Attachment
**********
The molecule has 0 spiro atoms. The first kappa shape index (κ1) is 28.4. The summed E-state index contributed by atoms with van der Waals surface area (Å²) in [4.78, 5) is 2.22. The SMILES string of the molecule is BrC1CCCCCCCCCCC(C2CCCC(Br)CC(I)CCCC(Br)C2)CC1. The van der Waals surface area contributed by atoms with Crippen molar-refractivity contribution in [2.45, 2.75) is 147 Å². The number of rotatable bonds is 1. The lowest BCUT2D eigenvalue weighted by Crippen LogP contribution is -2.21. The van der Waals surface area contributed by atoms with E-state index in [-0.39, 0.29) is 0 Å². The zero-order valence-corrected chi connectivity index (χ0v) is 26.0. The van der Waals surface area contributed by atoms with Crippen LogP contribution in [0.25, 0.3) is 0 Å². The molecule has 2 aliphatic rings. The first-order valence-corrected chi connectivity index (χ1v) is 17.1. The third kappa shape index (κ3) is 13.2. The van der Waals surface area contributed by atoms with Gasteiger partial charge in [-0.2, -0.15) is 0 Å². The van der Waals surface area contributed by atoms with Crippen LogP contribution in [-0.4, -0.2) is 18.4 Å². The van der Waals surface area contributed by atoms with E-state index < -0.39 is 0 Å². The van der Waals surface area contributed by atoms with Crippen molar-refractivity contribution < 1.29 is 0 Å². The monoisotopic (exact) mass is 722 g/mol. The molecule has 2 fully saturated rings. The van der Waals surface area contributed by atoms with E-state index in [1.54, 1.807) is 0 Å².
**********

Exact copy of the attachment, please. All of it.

The molecule has 0 spiro atoms. The first kappa shape index (κ1) is 28.4. The summed E-state index contributed by atoms with van der Waals surface area (Å²) in [4.78, 5) is 2.22. The SMILES string of the molecule is BrC1CCCCCCCCCCC(C2CCCC(Br)CC(I)CCCC(Br)C2)CC1. The van der Waals surface area contributed by atoms with Crippen molar-refractivity contribution in [2.45, 2.75) is 147 Å². The number of rotatable bonds is 1. The lowest BCUT2D eigenvalue weighted by Crippen LogP contribution is -2.21. The van der Waals surface area contributed by atoms with E-state index in [-0.39, 0.29) is 0 Å². The zero-order valence-corrected chi connectivity index (χ0v) is 26.0. The van der Waals surface area contributed by atoms with Crippen LogP contribution in [0.25, 0.3) is 0 Å². The molecule has 2 aliphatic rings. The first-order valence-corrected chi connectivity index (χ1v) is 17.1. The third kappa shape index (κ3) is 13.2. The van der Waals surface area contributed by atoms with Gasteiger partial charge in [-0.2, -0.15) is 0 Å². The van der Waals surface area contributed by atoms with Crippen LogP contribution in [-0.4, -0.2) is 18.4 Å². The van der Waals surface area contributed by atoms with E-state index < -0.39 is 0 Å². The van der Waals surface area contributed by atoms with Crippen molar-refractivity contribution < 1.29 is 0 Å². The monoisotopic (exact) mass is 722 g/mol. The molecule has 2 fully saturated rings. The van der Waals surface area contributed by atoms with E-state index in [1.54, 1.807) is 0 Å².